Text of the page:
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Think you’re too smart to get scammed?

Think you’re too smart to get scammed? Anyone could fall victim to a pension scam – and according to Action Fraud this includes two people who lost pots worth more than £1,000,000 each.

In 2017, victims lost an average of £91,000 each to pensions scammers. As it’s believed that the majority of people who get scammed avoid contacting the authorities, the numbers could actually be higher.

Research by the Financial Conduct Authority reveals that a large proportion of pension holders think that they’re too savvy to be scammed, but as scammers’ methods and technology become increasingly sophisticated, this really isn’t the case.

Nicola Parish, The Pensions Regulator’s (TPR) Executive Director of Frontline Regulation, said:

“Victims of scams are often traumatised by what has happened to them and many inevitably are left questioning how they are going to afford to retire […] However large your pension pot, you must be vigilant and able to spot and avoid a scam.”

How to spot a scam

Pension cold calls were recently banned in the UK, but if you receive any sort of communication about your pension out of the blue you should still be wary.

Scam victims reported calls that offered them free pension reviews and promised high rates of returns – the basic rule is to get off the phone to double check who you’re talking to, and make sure it’s a legitimate company.

Don’t be afraid to hang up, research who you were talking to, make sure the number or email matches up and contact them through official channels if you want to. You can visit the FCA’s ScamSmart hub to check if you’re talking to a known scammer, or if someone is using similar methods that might mean they’re running a new scam.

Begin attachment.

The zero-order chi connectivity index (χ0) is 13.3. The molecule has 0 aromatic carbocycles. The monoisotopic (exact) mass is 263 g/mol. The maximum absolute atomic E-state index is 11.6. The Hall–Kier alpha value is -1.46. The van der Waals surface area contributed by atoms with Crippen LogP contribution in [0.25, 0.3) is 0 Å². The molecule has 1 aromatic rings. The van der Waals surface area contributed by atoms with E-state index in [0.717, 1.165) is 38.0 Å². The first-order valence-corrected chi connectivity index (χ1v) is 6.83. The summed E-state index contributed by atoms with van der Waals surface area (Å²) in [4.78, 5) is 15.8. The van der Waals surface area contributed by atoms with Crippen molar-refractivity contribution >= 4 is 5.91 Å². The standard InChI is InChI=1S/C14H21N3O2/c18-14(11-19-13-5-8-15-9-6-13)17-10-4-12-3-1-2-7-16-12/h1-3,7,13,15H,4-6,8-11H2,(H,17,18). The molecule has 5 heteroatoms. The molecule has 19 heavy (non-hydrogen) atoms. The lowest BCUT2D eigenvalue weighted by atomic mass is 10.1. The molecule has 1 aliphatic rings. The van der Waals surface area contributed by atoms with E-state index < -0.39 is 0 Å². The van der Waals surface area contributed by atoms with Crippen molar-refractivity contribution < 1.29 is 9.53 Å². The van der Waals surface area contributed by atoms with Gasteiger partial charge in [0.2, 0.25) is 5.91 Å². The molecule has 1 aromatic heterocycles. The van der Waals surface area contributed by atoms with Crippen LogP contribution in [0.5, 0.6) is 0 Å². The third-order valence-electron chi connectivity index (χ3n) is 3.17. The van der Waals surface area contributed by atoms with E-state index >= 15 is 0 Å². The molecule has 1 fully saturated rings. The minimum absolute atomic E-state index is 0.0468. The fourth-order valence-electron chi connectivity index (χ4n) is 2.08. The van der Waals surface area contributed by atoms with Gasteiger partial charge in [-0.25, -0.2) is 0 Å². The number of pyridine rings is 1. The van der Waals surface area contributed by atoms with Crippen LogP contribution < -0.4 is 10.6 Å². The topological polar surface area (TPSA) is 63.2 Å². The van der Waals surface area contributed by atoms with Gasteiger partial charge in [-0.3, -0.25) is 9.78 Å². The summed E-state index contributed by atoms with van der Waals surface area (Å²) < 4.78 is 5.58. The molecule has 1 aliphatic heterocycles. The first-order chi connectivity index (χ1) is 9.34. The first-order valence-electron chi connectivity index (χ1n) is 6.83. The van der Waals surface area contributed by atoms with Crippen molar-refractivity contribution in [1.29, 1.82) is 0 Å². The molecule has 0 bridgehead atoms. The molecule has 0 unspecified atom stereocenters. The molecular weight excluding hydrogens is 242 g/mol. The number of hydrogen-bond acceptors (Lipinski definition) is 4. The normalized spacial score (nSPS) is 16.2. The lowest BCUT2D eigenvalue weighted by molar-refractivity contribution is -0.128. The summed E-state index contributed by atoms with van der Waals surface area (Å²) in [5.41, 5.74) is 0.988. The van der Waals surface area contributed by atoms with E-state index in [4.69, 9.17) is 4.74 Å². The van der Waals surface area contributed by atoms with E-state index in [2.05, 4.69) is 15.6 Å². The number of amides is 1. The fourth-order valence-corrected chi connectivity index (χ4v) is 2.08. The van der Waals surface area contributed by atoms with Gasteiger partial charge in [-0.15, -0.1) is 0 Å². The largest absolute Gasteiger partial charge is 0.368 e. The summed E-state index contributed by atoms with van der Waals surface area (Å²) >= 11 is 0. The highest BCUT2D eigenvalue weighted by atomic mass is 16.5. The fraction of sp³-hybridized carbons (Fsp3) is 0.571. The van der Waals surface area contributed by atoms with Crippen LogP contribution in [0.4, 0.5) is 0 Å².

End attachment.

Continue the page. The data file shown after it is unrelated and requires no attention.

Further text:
Here are some more signs that someone could be out to scam you:

They might push you into making a quick decision.

No legitimate pensions adviser will encourage you to do anything rash with your life savings. If you say you need more time to decide whether what they’re proposing is something you’re willing to do, they should accept that.

They’ll mention pension tax loopholes

You’re already being tax efficient by paying into your existing pension, there aren’t any additional tax savings any new scheme would be able to get you.

They could mislead you about unlocking your pension pot before you’re 55

Most people who release their pension before age 55 will not only have to pay the company who arranged it a substantial fee, but they’ll also be taxed 55% on the money they receive. Although accessing your pension early is possible, some pension scammers may fail to mention the pitfalls. 

You can only access your full pension before you’re 55 without the tax penalty if you have a serious health problem or you’ve got a ‘protected retirement date’ – which had to be granted before April 2006.

Scammers might use terms like ‘pension loans’, ‘selling your pension’ or ‘pension liberation’ and these all refer to this method of expensive early pension release. Try to steer clear of anyone who mentions any of these.

Watch out for “low risk, high return”

Part of the scammers’ sales pitch might include pushing you towards investments that seem too good to be true.

They could also offer investments described as:

•    unique

•    overseas

•    environmentally friendly

•    ethical

•    ‘new’ industry

They claim to be government backed

Watch out if anyone is claiming that their product is associated with organisations like Pension Wise, the Pensions Advisory Service or the Money Advice Service. None of these organisations would ever contact you directly, especially not to sell you something.

Don’t keep quiet

If someone has attempted to scam you out of your pensions savings, or even successfully scammed you, it’s important you share your experience.

Telling Action Fraud the details could help someone else avoid being scammed in the future, there’s no need to be embarrassed.

Report any scam attempt to ScamSmart or Action Fraud online or by calling 0300 12302040

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